Given the month producer/DJ Kaskade is having, Christmas can only be a letdown.
After the successful release of his Atmosphere album, selling out Barclays Center arena in Brooklyn, nabbing his second exclusive Vegas engagement of 2013 at XS and now nabbing DJ Times magazine’s America’s Best DJ award—which he received October 13 at Marquee Nightclub—what else could the man born Ryan Raddon ask for? A gold-plated mixer?
Done! That’s his Best DJ prize, actually—and his second, as Kaskade won the apparently fully functional gong in 2011, too. “I’ve used it for a show before!” he said inside Marquee’s Library room, after taking pics and FaceTiming (!) with fans. “It 100 percent works.”
The win means a lot to Kaskade, not just because regular music fans voted him numero uno, but because it shines a light on American DJs. Even as the U.S. has its electronic dance music moment, it’s largely the European beatmeisters—David Guetta, Afrojack, Tiesto, Calvin Harris, et al—that get most of the attention.
“I have been one of these guys who has been very vocal about cultivating homegrown artists,” he said. “People, especially nowadays, think of electronic music and they think Stockholm, Amsterdam, whatever, and I’m like, man, we’ve been doing this for a long time, and there’s a lot of great talent right here in America.”
Even the location of the award ceremony is symbolic, as Las Vegas has been ground zero for the so-called EDM movement. Kaskade famously focused his schedule here over the summer with his Marquee residency—which he said he’ll repeat in 2014—and has breathlessly proclaimed the Strip as a superior DJ playground.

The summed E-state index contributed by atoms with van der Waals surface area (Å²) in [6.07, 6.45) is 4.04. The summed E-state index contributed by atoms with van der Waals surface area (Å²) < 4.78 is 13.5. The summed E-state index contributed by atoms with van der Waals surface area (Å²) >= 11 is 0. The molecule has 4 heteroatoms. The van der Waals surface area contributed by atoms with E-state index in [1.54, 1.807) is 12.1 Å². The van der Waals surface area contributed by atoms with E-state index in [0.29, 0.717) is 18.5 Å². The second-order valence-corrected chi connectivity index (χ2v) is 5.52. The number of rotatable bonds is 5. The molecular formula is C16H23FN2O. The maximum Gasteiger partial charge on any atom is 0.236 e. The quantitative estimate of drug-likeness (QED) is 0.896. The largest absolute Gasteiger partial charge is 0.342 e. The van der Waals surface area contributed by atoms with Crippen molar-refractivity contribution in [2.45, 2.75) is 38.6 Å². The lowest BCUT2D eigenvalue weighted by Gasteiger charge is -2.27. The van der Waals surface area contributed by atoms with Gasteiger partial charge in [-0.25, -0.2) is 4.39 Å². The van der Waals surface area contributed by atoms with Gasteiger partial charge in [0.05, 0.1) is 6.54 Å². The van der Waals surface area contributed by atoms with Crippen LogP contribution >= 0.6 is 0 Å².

The poll differs from DJ Mag’s Top 100 poll in that voters can choose five DJs, but only vote twice. Jim Tremayne, editor of DJ Times, said the pub logs the IP addresses of the online Facebook ballots—hard copies are only distributed and collected during their America’s Best DJ summer tour—so there’s no funny business.
“Especially in the last three years, [the poll has] gotten exponentially more popular, and I think people look forward to this,” Tremayne said. “We get a lot more social media interaction, people take it more seriously, the DJs promote it more now, and, yeah, it has a lot to do the popularity of the [America’s Best DJ] festivals and Las Vegas.”